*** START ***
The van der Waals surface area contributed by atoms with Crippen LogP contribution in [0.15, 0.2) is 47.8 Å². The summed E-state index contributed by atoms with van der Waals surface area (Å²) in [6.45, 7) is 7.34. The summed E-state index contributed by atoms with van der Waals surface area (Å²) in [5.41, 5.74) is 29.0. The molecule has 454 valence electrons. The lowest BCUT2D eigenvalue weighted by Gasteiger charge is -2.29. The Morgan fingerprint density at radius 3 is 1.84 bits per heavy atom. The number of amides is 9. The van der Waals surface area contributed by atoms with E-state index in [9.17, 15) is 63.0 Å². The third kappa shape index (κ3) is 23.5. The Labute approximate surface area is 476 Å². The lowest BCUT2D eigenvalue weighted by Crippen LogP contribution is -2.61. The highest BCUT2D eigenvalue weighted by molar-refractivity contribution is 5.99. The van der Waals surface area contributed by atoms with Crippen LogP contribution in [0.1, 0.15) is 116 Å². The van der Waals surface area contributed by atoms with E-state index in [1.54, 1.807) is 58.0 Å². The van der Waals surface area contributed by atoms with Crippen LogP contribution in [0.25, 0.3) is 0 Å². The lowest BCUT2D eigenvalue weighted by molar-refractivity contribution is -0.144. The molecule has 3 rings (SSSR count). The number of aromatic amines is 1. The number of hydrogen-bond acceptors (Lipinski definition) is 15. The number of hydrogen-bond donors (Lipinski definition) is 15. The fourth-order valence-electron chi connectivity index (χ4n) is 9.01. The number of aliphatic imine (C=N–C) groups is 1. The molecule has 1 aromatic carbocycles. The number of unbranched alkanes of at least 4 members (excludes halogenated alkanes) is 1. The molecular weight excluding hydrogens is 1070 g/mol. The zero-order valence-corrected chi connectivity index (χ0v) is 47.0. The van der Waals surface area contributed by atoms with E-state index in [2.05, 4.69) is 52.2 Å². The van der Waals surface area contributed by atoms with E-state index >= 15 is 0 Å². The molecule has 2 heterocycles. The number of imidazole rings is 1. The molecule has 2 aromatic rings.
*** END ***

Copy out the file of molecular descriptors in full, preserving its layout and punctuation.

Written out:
The van der Waals surface area contributed by atoms with Crippen LogP contribution in [0.15, 0.2) is 47.8 Å². The summed E-state index contributed by atoms with van der Waals surface area (Å²) in [6.45, 7) is 7.34. The summed E-state index contributed by atoms with van der Waals surface area (Å²) in [5.41, 5.74) is 29.0. The molecule has 454 valence electrons. The lowest BCUT2D eigenvalue weighted by Gasteiger charge is -2.29. The Morgan fingerprint density at radius 3 is 1.84 bits per heavy atom. The number of amides is 9. The van der Waals surface area contributed by atoms with E-state index in [9.17, 15) is 63.0 Å². The third kappa shape index (κ3) is 23.5. The Labute approximate surface area is 476 Å². The lowest BCUT2D eigenvalue weighted by Crippen LogP contribution is -2.61. The highest BCUT2D eigenvalue weighted by molar-refractivity contribution is 5.99. The van der Waals surface area contributed by atoms with Crippen LogP contribution in [0.1, 0.15) is 116 Å². The van der Waals surface area contributed by atoms with E-state index in [1.54, 1.807) is 58.0 Å². The van der Waals surface area contributed by atoms with Crippen LogP contribution in [0.25, 0.3) is 0 Å². The lowest BCUT2D eigenvalue weighted by molar-refractivity contribution is -0.144. The molecule has 3 rings (SSSR count). The number of aromatic amines is 1. The number of hydrogen-bond acceptors (Lipinski definition) is 15. The number of hydrogen-bond donors (Lipinski definition) is 15. The fourth-order valence-electron chi connectivity index (χ4n) is 9.01. The number of aliphatic imine (C=N–C) groups is 1. The molecule has 1 aromatic carbocycles. The number of unbranched alkanes of at least 4 members (excludes halogenated alkanes) is 1. The molecular weight excluding hydrogens is 1070 g/mol. The zero-order valence-corrected chi connectivity index (χ0v) is 47.0. The van der Waals surface area contributed by atoms with E-state index in [2.05, 4.69) is 52.2 Å². The van der Waals surface area contributed by atoms with E-state index >= 15 is 0 Å². The molecule has 2 heterocycles. The number of imidazole rings is 1. The molecule has 2 aromatic rings.